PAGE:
Significant numbers of Palestinians that did approach closer to the Old City walls were pushed closer to a wall corner, despite the fact that police fences had already established perimeters. Undaunted worshippers gathered as close to the walls as permitted by Israeli police, lined up in orderly rows, and conducted their prayers in near unison. The spectacle of peaceful serenity taking place in front of my eyes so deeply moved me that tears welled up in my eyes, and sounds of sobs escaped my lips. In the context of the greater Palestinians’ struggle for self-determination, this was a silent rebuke to the Israeli occupation — silent because the plight of the Palestinians had been willfully neglected by the rest of the world. When I return to the States, it is my hope that I may be a strong ally to the Palestinian-Israeli struggle for a just peace.

As the time of prayer neared, Palestinians gathered as close to the walls as possible, but the police mounties came to push them closer to the corner, even though police fences had already established perimeters.

Palestinians worshippers pray

4:00 P.M.

Maya had told us during our tour of settlements and demolished homes about Jewish settlers that laid claims to the homes of Arab residents living in the neighborhood of Sheik Jarrah; as such, Arab residents of Sheik Jarrah faced expulsion orders from their own homes. Several members of our delegations elected to show our solidarity with the residents of Sheik Jarrah, and the Israeli demonstrators that supported them, by joining the Friday demonstration. Many demonstrators waved Turkey flags in appreciation for Turkey’s strong condemnation of the IDF raid against Gaza Freedom Flotillas, and as proxy support for Palestinians ’cos the act of displaying Palestinian flags is considered a provocation to the state of Israel.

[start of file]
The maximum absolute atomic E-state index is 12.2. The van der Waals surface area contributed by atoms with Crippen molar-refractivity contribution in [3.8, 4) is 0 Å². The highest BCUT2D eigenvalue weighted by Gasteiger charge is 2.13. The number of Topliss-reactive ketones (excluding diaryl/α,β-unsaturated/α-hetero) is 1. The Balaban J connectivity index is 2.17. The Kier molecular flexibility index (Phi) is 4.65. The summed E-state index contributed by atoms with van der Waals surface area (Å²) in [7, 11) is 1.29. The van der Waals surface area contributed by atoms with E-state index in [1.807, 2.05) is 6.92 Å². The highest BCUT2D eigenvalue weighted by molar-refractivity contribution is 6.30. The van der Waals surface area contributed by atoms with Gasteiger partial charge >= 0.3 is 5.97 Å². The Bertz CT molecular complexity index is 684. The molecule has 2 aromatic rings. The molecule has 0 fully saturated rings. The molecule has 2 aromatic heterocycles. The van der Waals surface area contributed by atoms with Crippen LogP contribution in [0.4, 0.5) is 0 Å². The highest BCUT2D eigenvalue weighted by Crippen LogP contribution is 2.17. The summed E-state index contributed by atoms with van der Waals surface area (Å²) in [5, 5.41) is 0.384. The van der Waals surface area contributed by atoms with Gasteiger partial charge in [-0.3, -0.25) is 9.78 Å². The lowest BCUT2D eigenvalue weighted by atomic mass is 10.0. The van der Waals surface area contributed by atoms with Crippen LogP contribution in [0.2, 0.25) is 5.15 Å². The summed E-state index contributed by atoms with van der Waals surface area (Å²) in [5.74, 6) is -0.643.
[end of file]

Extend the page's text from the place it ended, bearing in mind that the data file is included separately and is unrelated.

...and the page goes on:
Sheik Jarrah demonstration

Someone in the delegation wondered if Keffiyehs should be mailed back to the States with all our collected books and documents in order to avoid airport delays; “Keffiyehs are pretty mainstream now, it should be pretty non-controversial.” I didn“t mail the Keffiyeh back to the States, but just to be on the safe side, I wrapped the Keffiyeh around my torso, pulled on my T-shirt, and buttoned my long-sleeved shirt before boarding. I was fairly confident that I could scramble in the event of tear gas, but would the Keffiyeh’s 1,000 stitches have protected me from IDF rubber bullets, I wondered?

Thank you for reading my photojournal.
This marks the end of my trip to Israel and the Occupied Palestinian Territories,
but not the end of the struggle to bring about just peace for both Israelis and Palestinians.

Comments, questions, requests? Please e-mail me at xboundx@gmail.com.